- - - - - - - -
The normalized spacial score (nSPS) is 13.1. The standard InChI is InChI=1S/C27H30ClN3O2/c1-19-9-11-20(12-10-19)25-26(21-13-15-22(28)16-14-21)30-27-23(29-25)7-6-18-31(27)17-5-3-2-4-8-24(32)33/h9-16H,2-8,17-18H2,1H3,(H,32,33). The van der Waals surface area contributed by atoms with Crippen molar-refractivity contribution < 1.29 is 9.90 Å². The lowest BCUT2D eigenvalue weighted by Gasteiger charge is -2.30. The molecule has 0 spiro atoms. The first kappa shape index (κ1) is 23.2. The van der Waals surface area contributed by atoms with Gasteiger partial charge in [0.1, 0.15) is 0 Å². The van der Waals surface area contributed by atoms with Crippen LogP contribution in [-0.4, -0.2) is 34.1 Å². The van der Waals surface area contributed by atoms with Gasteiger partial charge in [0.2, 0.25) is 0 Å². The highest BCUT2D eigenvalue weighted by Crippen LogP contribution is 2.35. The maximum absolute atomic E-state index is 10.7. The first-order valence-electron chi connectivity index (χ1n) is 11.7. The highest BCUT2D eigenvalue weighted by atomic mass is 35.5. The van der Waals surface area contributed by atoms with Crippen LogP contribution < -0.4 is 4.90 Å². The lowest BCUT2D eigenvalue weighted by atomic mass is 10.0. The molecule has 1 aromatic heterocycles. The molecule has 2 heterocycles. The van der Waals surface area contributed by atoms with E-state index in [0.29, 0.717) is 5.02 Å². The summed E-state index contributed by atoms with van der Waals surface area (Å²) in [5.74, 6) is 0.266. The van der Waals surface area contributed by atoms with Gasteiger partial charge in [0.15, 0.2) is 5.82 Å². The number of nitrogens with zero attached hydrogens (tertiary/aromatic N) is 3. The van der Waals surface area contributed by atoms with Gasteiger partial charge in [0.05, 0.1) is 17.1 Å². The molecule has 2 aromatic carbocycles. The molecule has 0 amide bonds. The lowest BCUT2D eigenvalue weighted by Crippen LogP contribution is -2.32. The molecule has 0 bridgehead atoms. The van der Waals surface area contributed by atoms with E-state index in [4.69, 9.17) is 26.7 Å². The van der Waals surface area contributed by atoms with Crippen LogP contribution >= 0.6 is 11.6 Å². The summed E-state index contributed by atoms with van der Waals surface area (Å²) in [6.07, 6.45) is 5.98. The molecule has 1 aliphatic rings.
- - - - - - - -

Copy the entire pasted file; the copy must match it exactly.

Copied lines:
The normalized spacial score (nSPS) is 13.1. The standard InChI is InChI=1S/C27H30ClN3O2/c1-19-9-11-20(12-10-19)25-26(21-13-15-22(28)16-14-21)30-27-23(29-25)7-6-18-31(27)17-5-3-2-4-8-24(32)33/h9-16H,2-8,17-18H2,1H3,(H,32,33). The van der Waals surface area contributed by atoms with Crippen molar-refractivity contribution < 1.29 is 9.90 Å². The lowest BCUT2D eigenvalue weighted by Gasteiger charge is -2.30. The molecule has 0 spiro atoms. The first kappa shape index (κ1) is 23.2. The van der Waals surface area contributed by atoms with Gasteiger partial charge in [0.1, 0.15) is 0 Å². The van der Waals surface area contributed by atoms with Crippen LogP contribution in [-0.4, -0.2) is 34.1 Å². The van der Waals surface area contributed by atoms with Gasteiger partial charge in [0.2, 0.25) is 0 Å². The highest BCUT2D eigenvalue weighted by Crippen LogP contribution is 2.35. The maximum absolute atomic E-state index is 10.7. The first-order valence-electron chi connectivity index (χ1n) is 11.7. The highest BCUT2D eigenvalue weighted by atomic mass is 35.5. The van der Waals surface area contributed by atoms with Crippen LogP contribution < -0.4 is 4.90 Å². The lowest BCUT2D eigenvalue weighted by atomic mass is 10.0. The molecule has 1 aromatic heterocycles. The molecule has 2 heterocycles. The van der Waals surface area contributed by atoms with E-state index in [0.29, 0.717) is 5.02 Å². The summed E-state index contributed by atoms with van der Waals surface area (Å²) in [5.74, 6) is 0.266. The van der Waals surface area contributed by atoms with Gasteiger partial charge in [0.15, 0.2) is 5.82 Å². The number of nitrogens with zero attached hydrogens (tertiary/aromatic N) is 3. The van der Waals surface area contributed by atoms with Gasteiger partial charge in [0.05, 0.1) is 17.1 Å². The molecule has 2 aromatic carbocycles. The molecule has 0 amide bonds. The lowest BCUT2D eigenvalue weighted by Crippen LogP contribution is -2.32. The molecule has 0 bridgehead atoms. The van der Waals surface area contributed by atoms with E-state index in [4.69, 9.17) is 26.7 Å². The van der Waals surface area contributed by atoms with Crippen LogP contribution >= 0.6 is 11.6 Å². The summed E-state index contributed by atoms with van der Waals surface area (Å²) in [6.07, 6.45) is 5.98. The molecule has 1 aliphatic rings.